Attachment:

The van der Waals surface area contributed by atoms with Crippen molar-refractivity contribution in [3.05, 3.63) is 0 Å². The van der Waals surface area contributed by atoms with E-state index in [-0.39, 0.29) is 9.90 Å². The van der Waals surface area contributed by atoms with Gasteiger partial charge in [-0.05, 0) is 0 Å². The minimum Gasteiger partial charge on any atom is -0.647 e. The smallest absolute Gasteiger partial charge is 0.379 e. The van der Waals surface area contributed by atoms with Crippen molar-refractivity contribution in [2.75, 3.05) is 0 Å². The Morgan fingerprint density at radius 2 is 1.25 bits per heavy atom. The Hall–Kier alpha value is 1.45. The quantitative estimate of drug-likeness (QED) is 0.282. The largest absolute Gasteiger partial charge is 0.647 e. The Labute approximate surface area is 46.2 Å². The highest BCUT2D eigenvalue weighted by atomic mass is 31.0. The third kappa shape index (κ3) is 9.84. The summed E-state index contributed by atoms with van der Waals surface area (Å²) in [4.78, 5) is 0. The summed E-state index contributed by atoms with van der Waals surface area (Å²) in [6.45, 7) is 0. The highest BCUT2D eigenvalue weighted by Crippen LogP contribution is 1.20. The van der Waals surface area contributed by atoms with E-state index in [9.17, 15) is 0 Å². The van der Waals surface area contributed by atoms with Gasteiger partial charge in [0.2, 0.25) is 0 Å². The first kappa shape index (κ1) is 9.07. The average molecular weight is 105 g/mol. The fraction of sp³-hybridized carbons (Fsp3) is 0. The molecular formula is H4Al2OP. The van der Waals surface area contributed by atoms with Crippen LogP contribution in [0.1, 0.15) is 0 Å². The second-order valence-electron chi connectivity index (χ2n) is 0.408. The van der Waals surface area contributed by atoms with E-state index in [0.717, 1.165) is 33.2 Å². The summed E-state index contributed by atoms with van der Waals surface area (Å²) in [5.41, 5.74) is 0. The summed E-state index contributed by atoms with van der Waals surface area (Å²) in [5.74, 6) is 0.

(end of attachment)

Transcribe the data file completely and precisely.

The van der Waals surface area contributed by atoms with Crippen molar-refractivity contribution in [3.05, 3.63) is 0 Å². The van der Waals surface area contributed by atoms with E-state index in [-0.39, 0.29) is 9.90 Å². The van der Waals surface area contributed by atoms with Gasteiger partial charge in [-0.05, 0) is 0 Å². The minimum Gasteiger partial charge on any atom is -0.647 e. The smallest absolute Gasteiger partial charge is 0.379 e. The van der Waals surface area contributed by atoms with Crippen molar-refractivity contribution in [2.75, 3.05) is 0 Å². The Morgan fingerprint density at radius 2 is 1.25 bits per heavy atom. The Hall–Kier alpha value is 1.45. The quantitative estimate of drug-likeness (QED) is 0.282. The largest absolute Gasteiger partial charge is 0.647 e. The Labute approximate surface area is 46.2 Å². The highest BCUT2D eigenvalue weighted by atomic mass is 31.0. The third kappa shape index (κ3) is 9.84. The summed E-state index contributed by atoms with van der Waals surface area (Å²) in [4.78, 5) is 0. The summed E-state index contributed by atoms with van der Waals surface area (Å²) in [6.45, 7) is 0. The highest BCUT2D eigenvalue weighted by Crippen LogP contribution is 1.20. The van der Waals surface area contributed by atoms with E-state index in [9.17, 15) is 0 Å². The van der Waals surface area contributed by atoms with Gasteiger partial charge in [0.2, 0.25) is 0 Å². The first kappa shape index (κ1) is 9.07. The average molecular weight is 105 g/mol. The fraction of sp³-hybridized carbons (Fsp3) is 0. The molecular formula is H4Al2OP. The van der Waals surface area contributed by atoms with Crippen LogP contribution in [0.1, 0.15) is 0 Å². The second-order valence-electron chi connectivity index (χ2n) is 0.408. The van der Waals surface area contributed by atoms with E-state index in [0.717, 1.165) is 33.2 Å². The summed E-state index contributed by atoms with van der Waals surface area (Å²) in [5.41, 5.74) is 0. The summed E-state index contributed by atoms with van der Waals surface area (Å²) in [5.74, 6) is 0.